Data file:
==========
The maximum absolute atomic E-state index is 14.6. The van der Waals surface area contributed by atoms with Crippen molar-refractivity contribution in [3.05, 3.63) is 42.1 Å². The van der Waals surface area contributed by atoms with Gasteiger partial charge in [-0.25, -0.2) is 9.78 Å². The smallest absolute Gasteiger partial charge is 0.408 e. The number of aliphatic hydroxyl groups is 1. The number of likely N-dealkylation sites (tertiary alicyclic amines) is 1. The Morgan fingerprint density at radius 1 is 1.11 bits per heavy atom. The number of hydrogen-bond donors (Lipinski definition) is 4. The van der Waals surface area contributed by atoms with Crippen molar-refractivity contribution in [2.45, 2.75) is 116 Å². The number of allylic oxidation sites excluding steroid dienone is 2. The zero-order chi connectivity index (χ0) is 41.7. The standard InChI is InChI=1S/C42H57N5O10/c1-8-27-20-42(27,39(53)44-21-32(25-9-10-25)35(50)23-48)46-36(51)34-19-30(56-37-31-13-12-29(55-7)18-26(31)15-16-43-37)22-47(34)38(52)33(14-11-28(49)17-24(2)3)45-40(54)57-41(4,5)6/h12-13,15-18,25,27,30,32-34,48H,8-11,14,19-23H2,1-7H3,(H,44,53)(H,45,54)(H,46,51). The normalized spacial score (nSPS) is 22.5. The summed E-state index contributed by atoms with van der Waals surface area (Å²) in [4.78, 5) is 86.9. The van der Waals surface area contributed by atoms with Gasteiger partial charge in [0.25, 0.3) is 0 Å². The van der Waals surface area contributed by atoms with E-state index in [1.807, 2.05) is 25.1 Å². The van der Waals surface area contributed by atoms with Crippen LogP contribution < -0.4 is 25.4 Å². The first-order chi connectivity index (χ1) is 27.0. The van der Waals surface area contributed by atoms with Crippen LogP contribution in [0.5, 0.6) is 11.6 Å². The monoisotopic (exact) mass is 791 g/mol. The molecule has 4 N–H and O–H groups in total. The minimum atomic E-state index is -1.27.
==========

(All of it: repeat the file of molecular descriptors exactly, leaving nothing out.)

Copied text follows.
The maximum absolute atomic E-state index is 14.6. The van der Waals surface area contributed by atoms with Crippen molar-refractivity contribution in [3.05, 3.63) is 42.1 Å². The van der Waals surface area contributed by atoms with Gasteiger partial charge in [-0.25, -0.2) is 9.78 Å². The smallest absolute Gasteiger partial charge is 0.408 e. The number of aliphatic hydroxyl groups is 1. The number of likely N-dealkylation sites (tertiary alicyclic amines) is 1. The Morgan fingerprint density at radius 1 is 1.11 bits per heavy atom. The number of hydrogen-bond donors (Lipinski definition) is 4. The van der Waals surface area contributed by atoms with Crippen molar-refractivity contribution in [2.45, 2.75) is 116 Å². The number of allylic oxidation sites excluding steroid dienone is 2. The zero-order chi connectivity index (χ0) is 41.7. The standard InChI is InChI=1S/C42H57N5O10/c1-8-27-20-42(27,39(53)44-21-32(25-9-10-25)35(50)23-48)46-36(51)34-19-30(56-37-31-13-12-29(55-7)18-26(31)15-16-43-37)22-47(34)38(52)33(14-11-28(49)17-24(2)3)45-40(54)57-41(4,5)6/h12-13,15-18,25,27,30,32-34,48H,8-11,14,19-23H2,1-7H3,(H,44,53)(H,45,54)(H,46,51). The normalized spacial score (nSPS) is 22.5. The summed E-state index contributed by atoms with van der Waals surface area (Å²) in [4.78, 5) is 86.9. The van der Waals surface area contributed by atoms with Gasteiger partial charge in [0.25, 0.3) is 0 Å². The van der Waals surface area contributed by atoms with E-state index in [1.807, 2.05) is 25.1 Å². The van der Waals surface area contributed by atoms with Crippen LogP contribution < -0.4 is 25.4 Å². The first-order chi connectivity index (χ1) is 27.0. The van der Waals surface area contributed by atoms with Crippen LogP contribution in [0.5, 0.6) is 11.6 Å². The monoisotopic (exact) mass is 791 g/mol. The molecule has 4 N–H and O–H groups in total. The minimum atomic E-state index is -1.27.